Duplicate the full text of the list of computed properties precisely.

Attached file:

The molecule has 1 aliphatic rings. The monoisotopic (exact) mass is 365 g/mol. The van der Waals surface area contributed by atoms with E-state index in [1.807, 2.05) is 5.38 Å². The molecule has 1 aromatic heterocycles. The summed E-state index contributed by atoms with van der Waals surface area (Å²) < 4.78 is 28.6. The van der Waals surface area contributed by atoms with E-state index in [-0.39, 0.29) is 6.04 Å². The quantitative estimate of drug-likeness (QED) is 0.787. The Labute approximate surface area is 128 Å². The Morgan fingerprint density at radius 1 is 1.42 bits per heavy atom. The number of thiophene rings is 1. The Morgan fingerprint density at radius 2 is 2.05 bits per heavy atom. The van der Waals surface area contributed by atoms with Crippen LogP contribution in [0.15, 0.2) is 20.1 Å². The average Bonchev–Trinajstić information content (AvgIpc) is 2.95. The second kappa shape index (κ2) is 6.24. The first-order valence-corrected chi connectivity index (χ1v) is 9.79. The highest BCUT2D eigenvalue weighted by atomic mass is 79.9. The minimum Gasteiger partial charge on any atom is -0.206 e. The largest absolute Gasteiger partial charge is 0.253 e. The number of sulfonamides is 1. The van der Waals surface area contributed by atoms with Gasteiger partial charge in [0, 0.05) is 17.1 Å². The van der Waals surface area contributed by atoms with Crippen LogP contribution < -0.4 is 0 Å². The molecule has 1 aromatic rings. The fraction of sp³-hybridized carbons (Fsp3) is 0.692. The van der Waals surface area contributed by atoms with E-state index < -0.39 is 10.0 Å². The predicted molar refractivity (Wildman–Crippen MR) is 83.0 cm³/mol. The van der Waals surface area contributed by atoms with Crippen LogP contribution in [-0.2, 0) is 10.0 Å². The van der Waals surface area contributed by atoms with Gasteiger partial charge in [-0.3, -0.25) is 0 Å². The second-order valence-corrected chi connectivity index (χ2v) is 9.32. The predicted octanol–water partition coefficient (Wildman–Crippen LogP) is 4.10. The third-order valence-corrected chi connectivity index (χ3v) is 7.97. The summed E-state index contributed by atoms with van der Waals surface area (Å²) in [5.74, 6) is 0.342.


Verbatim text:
The molecule has 1 aliphatic rings. The monoisotopic (exact) mass is 365 g/mol. The van der Waals surface area contributed by atoms with E-state index in [1.807, 2.05) is 5.38 Å². The molecule has 1 aromatic heterocycles. The summed E-state index contributed by atoms with van der Waals surface area (Å²) < 4.78 is 28.6. The van der Waals surface area contributed by atoms with E-state index in [-0.39, 0.29) is 6.04 Å². The quantitative estimate of drug-likeness (QED) is 0.787. The Labute approximate surface area is 128 Å². The Morgan fingerprint density at radius 1 is 1.42 bits per heavy atom. The number of thiophene rings is 1. The Morgan fingerprint density at radius 2 is 2.05 bits per heavy atom. The van der Waals surface area contributed by atoms with Crippen LogP contribution in [0.15, 0.2) is 20.1 Å². The average Bonchev–Trinajstić information content (AvgIpc) is 2.95. The second kappa shape index (κ2) is 6.24. The first-order valence-corrected chi connectivity index (χ1v) is 9.79. The highest BCUT2D eigenvalue weighted by atomic mass is 79.9. The minimum Gasteiger partial charge on any atom is -0.206 e. The largest absolute Gasteiger partial charge is 0.253 e. The number of sulfonamides is 1. The van der Waals surface area contributed by atoms with Gasteiger partial charge in [0, 0.05) is 17.1 Å². The van der Waals surface area contributed by atoms with Crippen LogP contribution < -0.4 is 0 Å². The molecule has 1 aromatic rings. The fraction of sp³-hybridized carbons (Fsp3) is 0.692. The van der Waals surface area contributed by atoms with E-state index < -0.39 is 10.0 Å². The predicted molar refractivity (Wildman–Crippen MR) is 83.0 cm³/mol. The van der Waals surface area contributed by atoms with Crippen LogP contribution in [-0.2, 0) is 10.0 Å². The van der Waals surface area contributed by atoms with Gasteiger partial charge in [-0.3, -0.25) is 0 Å². The second-order valence-corrected chi connectivity index (χ2v) is 9.32. The predicted octanol–water partition coefficient (Wildman–Crippen LogP) is 4.10. The third-order valence-corrected chi connectivity index (χ3v) is 7.97. The summed E-state index contributed by atoms with van der Waals surface area (Å²) in [5.74, 6) is 0.342.